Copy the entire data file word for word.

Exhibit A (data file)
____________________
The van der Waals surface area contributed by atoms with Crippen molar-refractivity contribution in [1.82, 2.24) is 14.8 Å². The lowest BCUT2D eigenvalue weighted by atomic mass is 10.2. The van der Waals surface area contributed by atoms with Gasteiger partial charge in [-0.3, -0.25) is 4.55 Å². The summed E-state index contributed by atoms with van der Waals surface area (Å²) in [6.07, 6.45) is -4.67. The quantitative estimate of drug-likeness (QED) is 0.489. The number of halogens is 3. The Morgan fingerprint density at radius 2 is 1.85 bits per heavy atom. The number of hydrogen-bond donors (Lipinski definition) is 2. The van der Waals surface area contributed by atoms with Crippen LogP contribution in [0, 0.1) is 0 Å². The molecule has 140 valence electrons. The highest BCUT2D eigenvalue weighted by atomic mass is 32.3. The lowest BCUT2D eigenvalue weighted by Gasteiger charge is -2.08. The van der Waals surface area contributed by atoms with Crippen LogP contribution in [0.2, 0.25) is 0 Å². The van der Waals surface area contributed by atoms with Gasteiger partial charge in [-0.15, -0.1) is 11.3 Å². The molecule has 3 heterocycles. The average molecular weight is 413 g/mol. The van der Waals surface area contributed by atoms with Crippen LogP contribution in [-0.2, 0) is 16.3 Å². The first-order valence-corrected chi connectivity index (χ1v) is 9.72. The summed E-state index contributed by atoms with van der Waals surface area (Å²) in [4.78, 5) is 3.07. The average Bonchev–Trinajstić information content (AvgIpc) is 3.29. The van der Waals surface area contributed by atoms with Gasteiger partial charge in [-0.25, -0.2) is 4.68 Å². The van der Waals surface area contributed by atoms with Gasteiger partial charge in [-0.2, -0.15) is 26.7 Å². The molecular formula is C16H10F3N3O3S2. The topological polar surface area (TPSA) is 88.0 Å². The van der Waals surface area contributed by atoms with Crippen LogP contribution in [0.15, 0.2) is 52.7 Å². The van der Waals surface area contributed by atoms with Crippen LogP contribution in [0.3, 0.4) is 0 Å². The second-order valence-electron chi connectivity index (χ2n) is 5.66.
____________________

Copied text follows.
The van der Waals surface area contributed by atoms with Crippen molar-refractivity contribution in [1.82, 2.24) is 14.8 Å². The lowest BCUT2D eigenvalue weighted by atomic mass is 10.2. The van der Waals surface area contributed by atoms with Gasteiger partial charge in [-0.3, -0.25) is 4.55 Å². The summed E-state index contributed by atoms with van der Waals surface area (Å²) in [6.07, 6.45) is -4.67. The quantitative estimate of drug-likeness (QED) is 0.489. The number of halogens is 3. The Morgan fingerprint density at radius 2 is 1.85 bits per heavy atom. The number of hydrogen-bond donors (Lipinski definition) is 2. The van der Waals surface area contributed by atoms with Crippen LogP contribution in [0, 0.1) is 0 Å². The molecule has 140 valence electrons. The highest BCUT2D eigenvalue weighted by atomic mass is 32.3. The lowest BCUT2D eigenvalue weighted by Gasteiger charge is -2.08. The van der Waals surface area contributed by atoms with Crippen LogP contribution in [0.2, 0.25) is 0 Å². The van der Waals surface area contributed by atoms with Gasteiger partial charge in [-0.15, -0.1) is 11.3 Å². The molecule has 3 heterocycles. The average molecular weight is 413 g/mol. The van der Waals surface area contributed by atoms with Crippen LogP contribution in [-0.2, 0) is 16.3 Å². The first-order valence-corrected chi connectivity index (χ1v) is 9.72. The summed E-state index contributed by atoms with van der Waals surface area (Å²) in [4.78, 5) is 3.07. The average Bonchev–Trinajstić information content (AvgIpc) is 3.29. The van der Waals surface area contributed by atoms with Gasteiger partial charge in [-0.25, -0.2) is 4.68 Å². The van der Waals surface area contributed by atoms with Gasteiger partial charge in [-0.2, -0.15) is 26.7 Å². The molecular formula is C16H10F3N3O3S2. The topological polar surface area (TPSA) is 88.0 Å². The van der Waals surface area contributed by atoms with Crippen LogP contribution in [0.15, 0.2) is 52.7 Å². The van der Waals surface area contributed by atoms with Crippen LogP contribution in [0.3, 0.4) is 0 Å². The second-order valence-electron chi connectivity index (χ2n) is 5.66.